Cambodia's digital currency reaches nearly half the population

SINGAPORE: The Cambodian central bank's digital currency has been named one of the 2021 Nikkei Superior Products and Services Awards Awards for Excellence for its innovative technology and impact on the country's economic and social development, Nikkei announced on Tuesday.

Bakong, the National Bank of Cambodia's blockchain-based nationwide payment system, will be officially launched in October 2020 and is recognized as one of the world's first central bank digital currencies (CBDC).

The central bank hopes that by creating an inclusive financial system in which people can perform basic financial transactions with their smartphones, it will contribute to the country's development.

The Bakong smartphone app can be used to shop and transfer money. People do not need a bank account to sign up for Bakong as long as they have a Cambodian mobile phone number. Users can send money by scanning QR codes or entering the recipient's phone number. Transactions can be made in either Cambodian riels or US dollars.

According to the central bank, the Bakong app had approximately 270,000 users as of November.

The central bank has partnered with local banks to operate and expand Bakong acceptance. As a result, the currency reached approximately 7.9 million people – nearly half of the country's population of 16.7 million – including those reached indirectly through partner bank apps. There were a total of 6.8 million transactions worth about $2.9 billion by November.

"Bakong enables interoperability among different players in the financial system, making digital payment easier and more efficient," Chea Serey, director general of the National Bank of Cambodia, told Nikkei Asia. "This interoperability between different players in the financial system would not only provide added value to end-users in terms of services, but would also help bridge the [gap between] banked and unbanked [and] rural and urban areas, thereby creating social cohesion."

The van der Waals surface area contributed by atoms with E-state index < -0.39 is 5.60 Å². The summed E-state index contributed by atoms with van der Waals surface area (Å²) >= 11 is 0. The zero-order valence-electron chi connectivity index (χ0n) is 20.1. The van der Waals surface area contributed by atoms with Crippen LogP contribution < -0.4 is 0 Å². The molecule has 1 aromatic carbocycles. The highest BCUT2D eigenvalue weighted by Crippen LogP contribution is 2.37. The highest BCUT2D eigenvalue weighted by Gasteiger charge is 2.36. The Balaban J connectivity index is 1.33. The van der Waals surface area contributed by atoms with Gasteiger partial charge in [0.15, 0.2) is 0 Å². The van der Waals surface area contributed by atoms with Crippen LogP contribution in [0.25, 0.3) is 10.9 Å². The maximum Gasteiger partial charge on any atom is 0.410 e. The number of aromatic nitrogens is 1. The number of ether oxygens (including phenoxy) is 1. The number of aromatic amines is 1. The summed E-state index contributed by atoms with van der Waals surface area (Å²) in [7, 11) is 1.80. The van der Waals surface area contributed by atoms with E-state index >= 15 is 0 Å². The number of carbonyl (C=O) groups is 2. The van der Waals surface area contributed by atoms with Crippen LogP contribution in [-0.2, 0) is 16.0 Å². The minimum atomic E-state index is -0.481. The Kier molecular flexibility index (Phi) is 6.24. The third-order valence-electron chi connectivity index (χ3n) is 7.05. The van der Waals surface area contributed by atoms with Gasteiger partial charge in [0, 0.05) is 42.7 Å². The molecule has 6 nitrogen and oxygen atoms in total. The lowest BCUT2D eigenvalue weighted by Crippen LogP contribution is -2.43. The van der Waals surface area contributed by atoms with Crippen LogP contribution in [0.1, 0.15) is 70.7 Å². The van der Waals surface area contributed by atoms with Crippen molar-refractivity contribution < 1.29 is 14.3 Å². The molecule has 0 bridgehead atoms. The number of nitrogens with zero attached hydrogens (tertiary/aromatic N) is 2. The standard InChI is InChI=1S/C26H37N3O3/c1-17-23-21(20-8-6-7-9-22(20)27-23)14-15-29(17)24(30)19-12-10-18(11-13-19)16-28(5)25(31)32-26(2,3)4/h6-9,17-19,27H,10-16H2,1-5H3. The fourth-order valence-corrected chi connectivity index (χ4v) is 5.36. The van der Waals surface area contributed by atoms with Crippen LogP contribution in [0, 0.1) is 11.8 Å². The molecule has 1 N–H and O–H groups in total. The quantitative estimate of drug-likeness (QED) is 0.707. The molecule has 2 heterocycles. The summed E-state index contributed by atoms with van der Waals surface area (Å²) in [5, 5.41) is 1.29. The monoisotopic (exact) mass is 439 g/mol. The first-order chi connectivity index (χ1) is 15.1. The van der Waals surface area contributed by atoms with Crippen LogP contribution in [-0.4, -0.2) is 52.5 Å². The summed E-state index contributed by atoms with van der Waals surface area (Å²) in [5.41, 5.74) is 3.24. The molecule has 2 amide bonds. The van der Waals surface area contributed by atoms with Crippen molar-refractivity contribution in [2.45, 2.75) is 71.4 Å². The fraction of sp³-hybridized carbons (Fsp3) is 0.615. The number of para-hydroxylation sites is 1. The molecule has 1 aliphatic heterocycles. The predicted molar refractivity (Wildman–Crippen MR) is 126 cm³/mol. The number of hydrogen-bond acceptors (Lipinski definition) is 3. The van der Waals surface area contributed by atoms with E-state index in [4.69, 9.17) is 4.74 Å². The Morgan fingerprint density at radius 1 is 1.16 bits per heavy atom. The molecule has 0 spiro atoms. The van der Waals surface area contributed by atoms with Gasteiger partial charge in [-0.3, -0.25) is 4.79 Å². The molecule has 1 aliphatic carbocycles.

"This is especially noticeable among migrant workers and students who leave their home villages to work or study in cities and require financial support from their families," she said.

The United Nations classifies Cambodia as a "least developed country." According to the World Bank, only 22% of adults had a bank or mobile payment account in 2017, far below the regional figure of 70% in East Asia and the Pacific.

One of the main reasons the central bank created the new digital currency was to create a system that would provide everyone with affordable financial services. Bakong, named after an ancient temple in Cambodia, was created in collaboration with the Japanese blockchain technology startup Soramitsu.

Chea Serey, director general of central banking at the National Bank of Cambodia, speaks in Phnom Penh on Oct. 28, 2020 during the Bakong launch ceremony.   © Kyodo

While promoting the use of Bakong on a domestic level, the National Bank of Cambodia is also working with international financial institutions. In August, it and Malaysian commercial bank Malayan Banking launched cross-border remittances via Bakong, allowing Cambodian migrant workers in Malaysia to quickly send money home.

"NBC efforts to promote cross-border remittances through Bakong are also expected to provide immigrant workers, particularly women, with better financial control by allowing them to send money efficiently to home country service providers, such as schools, hospitals, or [utility companies] without an intermediary," said Chea Serey.

Bakong is also a tool used by the central bank to encourage people to use the riel. Cambodia has a dual-currency system, with the majority of transactions conducted in US dollars. The central bank hopes that increased use of the riel via Bakong will aid in the management of monetary policy.

Bakong's launch has also increased the focus of other central banks on next-generation currency systems. According to a Bank for International Settlements survey released in January 2021, 86 percent of the 65 central banks that responded were actively engaged in some form of CBDC work. Almost 60% said it was "likely" or "possible" that they would issue a CBDC for retail use within the next six years.

China has begun testing a digital yuan in a few cities, and neighboring Laos is considering launching its own with Soramitsu's assistance.

During the year, the 2021 Nikkei Superior Products and Services Awards highlighted 16 products and services from Japan and other Asian countries.